The roar of frustration with banks may seem like it's quieting, but a new survey suggests consumers are continuing to question their allegiances to their banking institutions. More of those consumers are turning to credit unions for their personal finance needs.
According to the 2013-2014 National Member and Nonmember Survey from the Credit Union National Association, 57 percent of credit union members indicate they are extremely likely to recommend their credit union to friends. In contrast, just 40 percent of members who also use banks say they're equally as likely to recommend that institution to friends.
The past four years have not been kind to the banking industry. When the same survey was conducted in 2009, 56 percent of respondents indicated that a bank was their primary financial institution. In this year's research, that number dwindled to just 38 percent.
"The financial crisis of 2008 and 2009 caused many consumers to question their loyalty to banks, which many consumers blamed for triggering the economic collapse," Jon Haller, director of corporate and market research for CUNA, said in a statement.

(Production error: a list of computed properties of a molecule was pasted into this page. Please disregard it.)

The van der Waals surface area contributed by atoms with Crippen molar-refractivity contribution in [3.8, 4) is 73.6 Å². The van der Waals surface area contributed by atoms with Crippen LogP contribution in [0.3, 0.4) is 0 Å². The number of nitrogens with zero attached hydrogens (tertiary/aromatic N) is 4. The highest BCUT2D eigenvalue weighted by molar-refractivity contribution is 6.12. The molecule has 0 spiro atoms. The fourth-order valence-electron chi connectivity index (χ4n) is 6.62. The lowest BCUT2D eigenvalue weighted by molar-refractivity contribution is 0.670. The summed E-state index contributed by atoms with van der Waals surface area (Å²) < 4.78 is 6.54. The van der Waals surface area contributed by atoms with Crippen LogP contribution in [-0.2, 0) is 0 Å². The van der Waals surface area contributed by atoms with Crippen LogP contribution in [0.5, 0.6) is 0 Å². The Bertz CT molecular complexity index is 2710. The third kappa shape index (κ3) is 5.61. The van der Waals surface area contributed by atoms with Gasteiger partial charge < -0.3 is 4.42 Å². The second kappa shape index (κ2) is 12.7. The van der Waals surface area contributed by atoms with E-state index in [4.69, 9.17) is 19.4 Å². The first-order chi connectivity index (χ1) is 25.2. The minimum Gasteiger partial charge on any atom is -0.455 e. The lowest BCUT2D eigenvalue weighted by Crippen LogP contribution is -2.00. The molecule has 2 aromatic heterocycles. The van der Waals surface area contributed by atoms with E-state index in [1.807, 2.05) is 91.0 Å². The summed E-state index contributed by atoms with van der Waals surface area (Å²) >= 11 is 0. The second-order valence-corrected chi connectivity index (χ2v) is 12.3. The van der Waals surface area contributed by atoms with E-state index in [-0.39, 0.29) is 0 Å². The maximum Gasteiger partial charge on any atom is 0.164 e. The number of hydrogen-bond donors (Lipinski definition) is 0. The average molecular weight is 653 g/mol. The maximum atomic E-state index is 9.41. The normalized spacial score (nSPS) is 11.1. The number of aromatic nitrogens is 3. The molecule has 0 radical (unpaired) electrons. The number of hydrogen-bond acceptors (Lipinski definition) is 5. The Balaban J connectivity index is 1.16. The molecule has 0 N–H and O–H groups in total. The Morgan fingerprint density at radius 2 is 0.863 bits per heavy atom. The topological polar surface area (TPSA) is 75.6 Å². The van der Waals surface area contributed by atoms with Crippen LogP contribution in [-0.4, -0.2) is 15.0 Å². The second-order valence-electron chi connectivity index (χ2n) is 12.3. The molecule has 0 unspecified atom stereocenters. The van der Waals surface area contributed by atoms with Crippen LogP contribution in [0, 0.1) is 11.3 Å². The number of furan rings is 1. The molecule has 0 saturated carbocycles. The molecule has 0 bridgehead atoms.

The numbers are indeed positive for credit unions, but the banking industry still seems to be doing just fine. The most recent quarterly report from the Federal Deposit Insurance Corp. shows that profits at banks continue to increase. In fact, the entire banking industry has reported year-over-year earnings growth for the past 15 consecutive quarters.
Despite any negative public feelings surrounding banks and their role in the country's economic challenges, consumers continue to enjoy the convenience of big-branch networks and new online and mobile banking tools. Ultimately, I think those conveniences coupled with big advertising budgets will keep consumers returning to banks.
What do you think? Are you still loyal to your bank, or have the past few years forced you to re-evaluate where you're keeping your money?